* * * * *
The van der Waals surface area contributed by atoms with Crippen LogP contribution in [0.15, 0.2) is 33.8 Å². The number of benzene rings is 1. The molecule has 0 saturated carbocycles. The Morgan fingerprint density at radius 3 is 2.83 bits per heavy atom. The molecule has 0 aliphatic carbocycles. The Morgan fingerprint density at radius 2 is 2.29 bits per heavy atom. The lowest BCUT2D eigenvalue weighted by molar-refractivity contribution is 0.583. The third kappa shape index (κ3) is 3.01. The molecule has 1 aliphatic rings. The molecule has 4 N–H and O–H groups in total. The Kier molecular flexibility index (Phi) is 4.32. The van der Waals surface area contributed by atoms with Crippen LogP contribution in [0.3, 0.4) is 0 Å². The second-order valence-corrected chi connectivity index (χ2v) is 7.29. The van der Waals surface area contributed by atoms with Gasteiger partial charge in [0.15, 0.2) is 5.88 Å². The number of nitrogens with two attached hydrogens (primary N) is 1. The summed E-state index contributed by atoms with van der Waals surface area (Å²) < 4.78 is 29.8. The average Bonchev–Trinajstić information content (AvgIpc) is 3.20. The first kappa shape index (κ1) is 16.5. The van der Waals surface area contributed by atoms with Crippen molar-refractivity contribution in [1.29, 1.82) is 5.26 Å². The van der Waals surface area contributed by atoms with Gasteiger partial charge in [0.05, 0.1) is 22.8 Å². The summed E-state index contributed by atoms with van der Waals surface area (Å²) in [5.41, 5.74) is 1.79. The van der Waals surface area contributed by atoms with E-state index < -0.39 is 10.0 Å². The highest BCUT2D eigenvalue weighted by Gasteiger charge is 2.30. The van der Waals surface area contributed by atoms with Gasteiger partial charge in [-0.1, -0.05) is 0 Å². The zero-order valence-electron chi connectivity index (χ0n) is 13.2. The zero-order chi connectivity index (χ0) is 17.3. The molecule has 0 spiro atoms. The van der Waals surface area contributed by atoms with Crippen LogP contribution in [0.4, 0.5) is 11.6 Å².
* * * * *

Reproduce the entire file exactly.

The van der Waals surface area contributed by atoms with Crippen LogP contribution in [0.15, 0.2) is 33.8 Å². The number of benzene rings is 1. The molecule has 0 saturated carbocycles. The Morgan fingerprint density at radius 3 is 2.83 bits per heavy atom. The molecule has 0 aliphatic carbocycles. The Morgan fingerprint density at radius 2 is 2.29 bits per heavy atom. The lowest BCUT2D eigenvalue weighted by molar-refractivity contribution is 0.583. The third kappa shape index (κ3) is 3.01. The molecule has 1 aliphatic rings. The molecule has 4 N–H and O–H groups in total. The Kier molecular flexibility index (Phi) is 4.32. The van der Waals surface area contributed by atoms with Crippen LogP contribution in [0.3, 0.4) is 0 Å². The second-order valence-corrected chi connectivity index (χ2v) is 7.29. The van der Waals surface area contributed by atoms with Gasteiger partial charge in [0.15, 0.2) is 5.88 Å². The number of nitrogens with two attached hydrogens (primary N) is 1. The summed E-state index contributed by atoms with van der Waals surface area (Å²) < 4.78 is 29.8. The average Bonchev–Trinajstić information content (AvgIpc) is 3.20. The first kappa shape index (κ1) is 16.5. The van der Waals surface area contributed by atoms with Crippen molar-refractivity contribution in [1.29, 1.82) is 5.26 Å². The van der Waals surface area contributed by atoms with Gasteiger partial charge in [0.05, 0.1) is 22.8 Å². The summed E-state index contributed by atoms with van der Waals surface area (Å²) in [5.41, 5.74) is 1.79. The van der Waals surface area contributed by atoms with E-state index < -0.39 is 10.0 Å². The highest BCUT2D eigenvalue weighted by Gasteiger charge is 2.30. The van der Waals surface area contributed by atoms with Gasteiger partial charge in [-0.1, -0.05) is 0 Å². The zero-order valence-electron chi connectivity index (χ0n) is 13.2. The zero-order chi connectivity index (χ0) is 17.3. The molecule has 0 spiro atoms. The van der Waals surface area contributed by atoms with Crippen LogP contribution in [0.4, 0.5) is 11.6 Å².